This is how it happened. If most people would have a fridge full of parsnip leaves (if they had kept the leaves to begin with) they would probably blissfully ignore them and end up throwing them away when they’re rotten. Not Sasu. When he knew his precious parsnip leaves would only have a few more days left, something had to be done, quickly. Sauté and fry them? Been there done that. He needed something new. Ice cream? No kidding. He made the base using milk, cream, raw cane sugar and gluten free flour. Once done, he added a big bunch of parsnip leaves into the mix and switched on the blender. Vivid green and velvety. Just before pouring it into the ice cream machine he added a touch of caramelized butter to enhance the flavour – the secret ingredient? As the ice cream started taking shape and texture, a familiar smell filled the tiny kitchen. Could it be? Yes indeed. It was coconut. To check his judgement he had all of us taste it. It was coconut, no doubt about it. For the cherry on top, he grated some dehydrated parsnip from the late harvest last season. The result: a masterpiece that he baptised the “Nordic Coconut”.
“When curiosity meets talent and guts, anything is possible. “
The Nordic coconut is just one of Sasu and his team’s great discoveries. Sunflowers picked when still about to bloom, preserved in oil before pan frying in butter, taste like artichokes; tagetes flowers that grow perfectly well here in the north have a citrusy flavour that easily replace the acidity of lemons; pickled dandelion buds are a perfect Nordic substitute for capers,and the list goes on. When curiosity meets talent and guts, anything is possible. Well, almost anything.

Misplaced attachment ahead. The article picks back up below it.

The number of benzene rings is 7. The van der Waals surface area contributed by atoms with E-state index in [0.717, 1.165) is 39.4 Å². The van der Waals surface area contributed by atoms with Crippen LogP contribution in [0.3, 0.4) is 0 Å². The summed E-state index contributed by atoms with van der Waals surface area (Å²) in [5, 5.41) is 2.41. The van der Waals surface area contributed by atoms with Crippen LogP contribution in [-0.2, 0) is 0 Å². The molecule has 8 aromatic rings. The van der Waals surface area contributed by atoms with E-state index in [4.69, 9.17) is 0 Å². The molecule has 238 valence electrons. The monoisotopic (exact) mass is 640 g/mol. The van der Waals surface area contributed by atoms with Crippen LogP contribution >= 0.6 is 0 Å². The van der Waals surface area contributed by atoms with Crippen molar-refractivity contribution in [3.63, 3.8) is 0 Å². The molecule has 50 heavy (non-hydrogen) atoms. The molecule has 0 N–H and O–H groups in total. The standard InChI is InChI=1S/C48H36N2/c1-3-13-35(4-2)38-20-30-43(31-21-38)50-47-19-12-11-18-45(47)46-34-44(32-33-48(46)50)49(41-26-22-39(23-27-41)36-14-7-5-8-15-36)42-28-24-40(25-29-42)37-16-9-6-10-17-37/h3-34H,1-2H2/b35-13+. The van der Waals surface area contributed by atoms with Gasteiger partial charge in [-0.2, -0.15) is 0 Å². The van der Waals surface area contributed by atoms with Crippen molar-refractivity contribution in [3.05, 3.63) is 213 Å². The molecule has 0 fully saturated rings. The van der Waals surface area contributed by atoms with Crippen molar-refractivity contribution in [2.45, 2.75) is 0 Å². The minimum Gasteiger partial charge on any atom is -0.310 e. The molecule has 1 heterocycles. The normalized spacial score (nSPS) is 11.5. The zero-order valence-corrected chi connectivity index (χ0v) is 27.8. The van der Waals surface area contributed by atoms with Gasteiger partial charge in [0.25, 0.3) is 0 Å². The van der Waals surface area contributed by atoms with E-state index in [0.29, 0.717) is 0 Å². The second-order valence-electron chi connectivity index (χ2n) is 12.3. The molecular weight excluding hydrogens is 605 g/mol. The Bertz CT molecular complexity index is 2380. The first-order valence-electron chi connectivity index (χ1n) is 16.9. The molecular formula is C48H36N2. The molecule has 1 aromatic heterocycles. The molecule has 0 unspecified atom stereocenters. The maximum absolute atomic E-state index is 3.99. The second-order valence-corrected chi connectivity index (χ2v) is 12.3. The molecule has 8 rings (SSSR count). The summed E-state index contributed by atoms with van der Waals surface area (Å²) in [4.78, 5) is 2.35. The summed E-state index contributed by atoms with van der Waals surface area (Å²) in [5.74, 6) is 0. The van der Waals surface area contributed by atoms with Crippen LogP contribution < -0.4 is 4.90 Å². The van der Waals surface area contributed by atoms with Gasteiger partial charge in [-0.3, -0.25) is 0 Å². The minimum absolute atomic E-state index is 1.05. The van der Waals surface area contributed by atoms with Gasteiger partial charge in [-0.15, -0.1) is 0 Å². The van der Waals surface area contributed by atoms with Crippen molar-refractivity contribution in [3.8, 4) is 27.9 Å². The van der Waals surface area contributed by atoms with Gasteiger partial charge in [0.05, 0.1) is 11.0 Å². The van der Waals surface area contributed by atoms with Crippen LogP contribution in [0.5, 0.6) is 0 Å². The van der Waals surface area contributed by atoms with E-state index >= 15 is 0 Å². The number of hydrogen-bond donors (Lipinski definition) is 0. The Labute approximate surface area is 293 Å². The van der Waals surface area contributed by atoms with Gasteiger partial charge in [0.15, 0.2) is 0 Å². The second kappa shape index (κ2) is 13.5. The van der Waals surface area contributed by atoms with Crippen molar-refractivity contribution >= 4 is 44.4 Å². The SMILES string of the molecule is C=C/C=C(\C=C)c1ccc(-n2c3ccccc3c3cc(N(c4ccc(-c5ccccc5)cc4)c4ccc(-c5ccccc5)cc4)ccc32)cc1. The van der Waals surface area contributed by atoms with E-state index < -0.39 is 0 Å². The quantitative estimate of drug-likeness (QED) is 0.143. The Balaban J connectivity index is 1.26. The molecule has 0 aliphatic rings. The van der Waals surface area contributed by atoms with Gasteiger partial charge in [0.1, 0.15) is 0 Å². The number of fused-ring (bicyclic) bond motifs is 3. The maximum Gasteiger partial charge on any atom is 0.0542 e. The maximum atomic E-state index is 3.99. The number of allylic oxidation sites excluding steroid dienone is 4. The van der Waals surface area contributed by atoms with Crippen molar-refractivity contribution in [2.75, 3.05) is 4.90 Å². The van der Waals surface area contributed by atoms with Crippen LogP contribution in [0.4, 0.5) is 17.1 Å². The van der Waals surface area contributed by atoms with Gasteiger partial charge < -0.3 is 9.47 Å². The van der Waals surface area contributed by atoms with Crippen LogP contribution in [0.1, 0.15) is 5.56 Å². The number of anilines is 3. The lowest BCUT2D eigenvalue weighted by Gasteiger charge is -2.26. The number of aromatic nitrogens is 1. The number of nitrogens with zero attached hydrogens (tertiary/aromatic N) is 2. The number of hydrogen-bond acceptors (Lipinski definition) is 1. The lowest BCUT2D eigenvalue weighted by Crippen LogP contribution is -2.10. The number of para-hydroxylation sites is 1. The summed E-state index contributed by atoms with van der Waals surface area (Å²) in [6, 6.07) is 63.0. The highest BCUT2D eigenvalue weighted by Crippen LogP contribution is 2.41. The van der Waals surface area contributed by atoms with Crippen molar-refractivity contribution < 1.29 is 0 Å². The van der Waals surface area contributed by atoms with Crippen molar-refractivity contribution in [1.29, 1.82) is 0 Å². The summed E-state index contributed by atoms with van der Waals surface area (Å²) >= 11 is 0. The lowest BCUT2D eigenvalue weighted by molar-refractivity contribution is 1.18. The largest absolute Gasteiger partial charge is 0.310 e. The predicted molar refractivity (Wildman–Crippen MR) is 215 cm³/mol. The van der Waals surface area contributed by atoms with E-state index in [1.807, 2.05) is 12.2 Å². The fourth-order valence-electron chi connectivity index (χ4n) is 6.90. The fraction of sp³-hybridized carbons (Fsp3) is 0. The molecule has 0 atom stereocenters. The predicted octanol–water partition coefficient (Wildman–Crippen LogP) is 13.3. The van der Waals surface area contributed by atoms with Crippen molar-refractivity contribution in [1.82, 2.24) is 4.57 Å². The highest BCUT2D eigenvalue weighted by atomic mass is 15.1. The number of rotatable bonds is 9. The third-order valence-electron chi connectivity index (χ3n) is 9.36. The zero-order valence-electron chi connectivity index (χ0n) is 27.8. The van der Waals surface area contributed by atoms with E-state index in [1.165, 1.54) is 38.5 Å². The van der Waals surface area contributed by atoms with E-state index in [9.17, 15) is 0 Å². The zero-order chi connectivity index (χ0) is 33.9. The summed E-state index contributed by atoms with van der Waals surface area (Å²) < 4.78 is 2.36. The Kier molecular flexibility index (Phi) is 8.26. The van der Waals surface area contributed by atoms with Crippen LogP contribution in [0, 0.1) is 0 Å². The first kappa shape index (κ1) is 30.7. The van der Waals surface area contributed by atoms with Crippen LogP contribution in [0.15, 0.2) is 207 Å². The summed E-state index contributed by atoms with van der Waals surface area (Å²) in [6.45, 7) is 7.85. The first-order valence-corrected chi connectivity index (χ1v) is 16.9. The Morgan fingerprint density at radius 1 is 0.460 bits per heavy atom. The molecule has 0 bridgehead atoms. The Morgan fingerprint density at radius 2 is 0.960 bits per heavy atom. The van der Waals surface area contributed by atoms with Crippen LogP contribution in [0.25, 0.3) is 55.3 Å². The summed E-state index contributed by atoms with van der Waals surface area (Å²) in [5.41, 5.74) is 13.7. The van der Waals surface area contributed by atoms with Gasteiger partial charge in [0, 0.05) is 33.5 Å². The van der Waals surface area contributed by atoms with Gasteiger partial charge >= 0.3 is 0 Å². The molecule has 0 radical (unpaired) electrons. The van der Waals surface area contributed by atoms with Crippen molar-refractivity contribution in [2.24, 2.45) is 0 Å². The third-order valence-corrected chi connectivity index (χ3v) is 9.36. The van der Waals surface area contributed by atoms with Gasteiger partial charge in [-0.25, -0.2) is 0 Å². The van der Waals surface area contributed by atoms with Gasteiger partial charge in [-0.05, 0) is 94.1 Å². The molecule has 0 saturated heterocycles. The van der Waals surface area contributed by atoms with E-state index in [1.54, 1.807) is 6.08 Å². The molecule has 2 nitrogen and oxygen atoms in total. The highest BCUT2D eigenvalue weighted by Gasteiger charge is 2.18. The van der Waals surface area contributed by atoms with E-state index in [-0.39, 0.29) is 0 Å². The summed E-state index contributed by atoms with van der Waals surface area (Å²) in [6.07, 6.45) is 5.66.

“There’s no other way, it’s essential and natural.
How should I do it otherwise?”
The work of a chef is extremely challenging, that has been made clear to me since the beginning. Numb heels, backache, cuts and burns are inherent, nothing to complain about. But the chef who wants to make it big today needs to not only master his kitchen but also become a farmer, a forager, a chemist, a fisherman, a researcher, a lean-mean-holistic-gastronomic-machine. The idea of a blurred threshold between the kitchen and the dining room has been Chef & Sommelier’s concept ever since they served their first customers in late September 2010. Today, Sasu is not only stepping out of the kitchen to personally tell the diners the story behind his raw materials. He even steps out of the restaurant to make the best food with the best raw materials. “There’s no other way, it’s essential and natural. How should I do it otherwise?”
That’s what he says, and I couldn’t agree more.
Edith was born in Finland and has been travelling around the world since a young age. Edith obtained her BA in French Philology from Helsinki University and studied Euroculture at the University of Strasbourg. After completing the Euroculture programme she did another Master’s programme, this time in European Studies at Lund University, Sweden. Currently, she is pursuing a career as a food writer and is enrolled at the University of Gastronomic Sciences in Bra, Italy. She’s a passionate food lover who fully agrees with Virginia Woolf: “One cannot think well, love well, sleep well, if one has not dined well”.